Starting a Twitter profile is very easy. In many cases, you should select a username that describes your practice rather than using an abbreviated version of your name. Including your location is also a good idea; examples of good Twitter usernames for physicians include “GainesvilleOncologist” or “DermatologyNYC.”
Once your profile is set up, you can use an automated service to gain Twitter followers or pick up followers from those interested in your “Tweets.” You can also use Twitter’s “Find People” feature to search for profiles you’d like to follow (typically those related to or complementary of your practice). Try to keep your ratio of followers to about 1.2 profiles you’re following for every one follower you have. Of course, since you want your patients as followers, put your Twitter username on all communications you have with them.
Now for the fun part – Tweets! It’s helpful to keep a master list of Tweets in Excel or another spreadsheet program. You can also use the software you use to get followers or another program, such as TweetDeck, to write Tweets that will run on a regular basis. This will minimize the time and effort you need to spend on Twitter once you get established. Since Twitter appeals to social media users with short attention spans who just want the bottom line, it’s best to Tweet every day. This is cumbersome and time-intensive without some sort of automated program.
The list of items you can Tweet about is endless. Here are some ideas:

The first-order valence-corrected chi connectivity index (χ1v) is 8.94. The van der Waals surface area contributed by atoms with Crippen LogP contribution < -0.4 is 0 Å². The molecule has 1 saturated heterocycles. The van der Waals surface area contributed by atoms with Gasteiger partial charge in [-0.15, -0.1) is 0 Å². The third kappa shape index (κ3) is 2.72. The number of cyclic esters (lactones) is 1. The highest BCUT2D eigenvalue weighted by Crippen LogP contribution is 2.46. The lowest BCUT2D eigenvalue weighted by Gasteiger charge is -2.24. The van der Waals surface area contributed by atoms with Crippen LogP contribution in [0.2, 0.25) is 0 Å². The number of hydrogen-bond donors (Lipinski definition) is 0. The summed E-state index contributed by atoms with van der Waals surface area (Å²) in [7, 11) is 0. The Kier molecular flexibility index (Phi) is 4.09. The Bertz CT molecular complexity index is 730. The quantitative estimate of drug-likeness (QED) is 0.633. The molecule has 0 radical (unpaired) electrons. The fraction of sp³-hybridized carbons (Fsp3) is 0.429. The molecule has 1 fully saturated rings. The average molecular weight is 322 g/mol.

Helpful hints, such as tips for a heart-healthy diet for a cardiology practice or easing the pain of ear infections from a pediatric office
Special events, such as October’s Breast Cancer Awareness Month for practices that focus on women’s health
News stories and articles that relate to your practice’s specialty (be sure to link only to credible sites)
Schedules for flu shots or special health screenings
Office hours, as well as any changes in office hours
Holiday closings, as well as closings due to weather
Conferences the physician(s) and staff attend that relate to the practice’s specialty
Even if you use an automated list, you’ll want to tweak your Tweets regularly. For example, a dermatologist’s practice might step up Tweets about summer skin care from April through September. Twitter followers grow weary of seeing the same Tweets over and over; your Tweets will attract more attention if you change them up.
Keep your Tweets professional and general; obviously, Tweets related to particular clients or patients are off-limits. Make it obvious that Tweets come from the practice, not the physician herself or himself, so patients don’t think they’re sitting in the waiting room while their doctor composes Tweets.
For more information go to http://www.practicemanagernetwork.com/